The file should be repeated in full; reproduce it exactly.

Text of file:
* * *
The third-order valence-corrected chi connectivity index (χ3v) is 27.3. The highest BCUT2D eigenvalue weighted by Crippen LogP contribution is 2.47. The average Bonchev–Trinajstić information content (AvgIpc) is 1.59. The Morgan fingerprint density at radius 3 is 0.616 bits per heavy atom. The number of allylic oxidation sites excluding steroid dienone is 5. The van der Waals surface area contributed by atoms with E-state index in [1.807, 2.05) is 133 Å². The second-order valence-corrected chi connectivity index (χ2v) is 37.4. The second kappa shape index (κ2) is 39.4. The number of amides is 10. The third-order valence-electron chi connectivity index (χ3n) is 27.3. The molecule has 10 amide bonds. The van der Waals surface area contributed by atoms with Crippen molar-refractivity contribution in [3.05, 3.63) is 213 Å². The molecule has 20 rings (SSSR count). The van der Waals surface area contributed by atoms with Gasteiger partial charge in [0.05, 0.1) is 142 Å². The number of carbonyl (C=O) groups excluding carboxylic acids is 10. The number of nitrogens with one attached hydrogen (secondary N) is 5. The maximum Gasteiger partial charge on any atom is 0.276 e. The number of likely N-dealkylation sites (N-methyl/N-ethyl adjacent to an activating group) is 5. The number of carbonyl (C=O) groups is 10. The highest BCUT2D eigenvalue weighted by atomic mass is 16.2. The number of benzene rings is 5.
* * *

The third-order valence-corrected chi connectivity index (χ3v) is 27.3. The highest BCUT2D eigenvalue weighted by Crippen LogP contribution is 2.47. The average Bonchev–Trinajstić information content (AvgIpc) is 1.59. The Morgan fingerprint density at radius 3 is 0.616 bits per heavy atom. The number of allylic oxidation sites excluding steroid dienone is 5. The van der Waals surface area contributed by atoms with E-state index in [1.807, 2.05) is 133 Å². The second-order valence-corrected chi connectivity index (χ2v) is 37.4. The second kappa shape index (κ2) is 39.4. The number of amides is 10. The third-order valence-electron chi connectivity index (χ3n) is 27.3. The molecule has 10 amide bonds. The van der Waals surface area contributed by atoms with Crippen molar-refractivity contribution in [3.05, 3.63) is 213 Å². The molecule has 20 rings (SSSR count). The van der Waals surface area contributed by atoms with Gasteiger partial charge in [0.05, 0.1) is 142 Å². The number of carbonyl (C=O) groups excluding carboxylic acids is 10. The number of nitrogens with one attached hydrogen (secondary N) is 5. The maximum Gasteiger partial charge on any atom is 0.276 e. The number of likely N-dealkylation sites (N-methyl/N-ethyl adjacent to an activating group) is 5. The number of carbonyl (C=O) groups is 10. The highest BCUT2D eigenvalue weighted by atomic mass is 16.2. The number of benzene rings is 5.